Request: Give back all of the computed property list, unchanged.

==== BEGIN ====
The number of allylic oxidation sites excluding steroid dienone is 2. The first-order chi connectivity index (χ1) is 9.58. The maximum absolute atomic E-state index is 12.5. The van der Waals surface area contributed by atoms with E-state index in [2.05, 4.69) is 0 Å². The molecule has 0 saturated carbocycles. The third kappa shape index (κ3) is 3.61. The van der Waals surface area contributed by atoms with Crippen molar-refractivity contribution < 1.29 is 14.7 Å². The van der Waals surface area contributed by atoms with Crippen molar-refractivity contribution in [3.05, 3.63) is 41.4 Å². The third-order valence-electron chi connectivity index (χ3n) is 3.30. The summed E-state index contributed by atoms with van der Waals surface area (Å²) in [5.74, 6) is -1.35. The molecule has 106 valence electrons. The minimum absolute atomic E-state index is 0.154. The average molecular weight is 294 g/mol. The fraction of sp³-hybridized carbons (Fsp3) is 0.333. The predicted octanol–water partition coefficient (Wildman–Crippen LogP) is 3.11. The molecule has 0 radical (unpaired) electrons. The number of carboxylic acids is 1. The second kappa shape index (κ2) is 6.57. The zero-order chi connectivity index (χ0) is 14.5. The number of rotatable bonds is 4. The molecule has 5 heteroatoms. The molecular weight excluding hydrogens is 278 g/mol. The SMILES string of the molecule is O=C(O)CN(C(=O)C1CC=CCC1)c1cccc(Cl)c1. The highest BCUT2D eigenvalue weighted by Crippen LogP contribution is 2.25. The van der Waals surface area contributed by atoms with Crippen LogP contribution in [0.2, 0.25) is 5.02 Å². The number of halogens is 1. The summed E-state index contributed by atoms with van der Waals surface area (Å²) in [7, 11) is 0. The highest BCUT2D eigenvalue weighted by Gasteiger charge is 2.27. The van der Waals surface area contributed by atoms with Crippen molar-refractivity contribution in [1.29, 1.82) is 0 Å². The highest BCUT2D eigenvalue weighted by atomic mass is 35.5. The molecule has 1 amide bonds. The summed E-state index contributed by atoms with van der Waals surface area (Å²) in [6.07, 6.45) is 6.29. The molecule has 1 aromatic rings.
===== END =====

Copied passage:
The number of allylic oxidation sites excluding steroid dienone is 2. The first-order chi connectivity index (χ1) is 9.58. The maximum absolute atomic E-state index is 12.5. The van der Waals surface area contributed by atoms with E-state index in [2.05, 4.69) is 0 Å². The molecule has 0 saturated carbocycles. The third kappa shape index (κ3) is 3.61. The van der Waals surface area contributed by atoms with Crippen molar-refractivity contribution < 1.29 is 14.7 Å². The van der Waals surface area contributed by atoms with Crippen molar-refractivity contribution in [3.05, 3.63) is 41.4 Å². The third-order valence-electron chi connectivity index (χ3n) is 3.30. The summed E-state index contributed by atoms with van der Waals surface area (Å²) in [5.74, 6) is -1.35. The molecule has 106 valence electrons. The minimum absolute atomic E-state index is 0.154. The average molecular weight is 294 g/mol. The fraction of sp³-hybridized carbons (Fsp3) is 0.333. The predicted octanol–water partition coefficient (Wildman–Crippen LogP) is 3.11. The molecule has 0 radical (unpaired) electrons. The number of carboxylic acids is 1. The second kappa shape index (κ2) is 6.57. The zero-order chi connectivity index (χ0) is 14.5. The number of rotatable bonds is 4. The molecule has 5 heteroatoms. The molecular weight excluding hydrogens is 278 g/mol. The SMILES string of the molecule is O=C(O)CN(C(=O)C1CC=CCC1)c1cccc(Cl)c1. The highest BCUT2D eigenvalue weighted by Crippen LogP contribution is 2.25. The van der Waals surface area contributed by atoms with Crippen LogP contribution in [0.2, 0.25) is 5.02 Å². The number of halogens is 1. The summed E-state index contributed by atoms with van der Waals surface area (Å²) in [7, 11) is 0. The highest BCUT2D eigenvalue weighted by Gasteiger charge is 2.27. The van der Waals surface area contributed by atoms with Crippen molar-refractivity contribution in [1.29, 1.82) is 0 Å². The highest BCUT2D eigenvalue weighted by atomic mass is 35.5. The molecule has 1 amide bonds. The summed E-state index contributed by atoms with van der Waals surface area (Å²) in [6.07, 6.45) is 6.29. The molecule has 1 aromatic rings.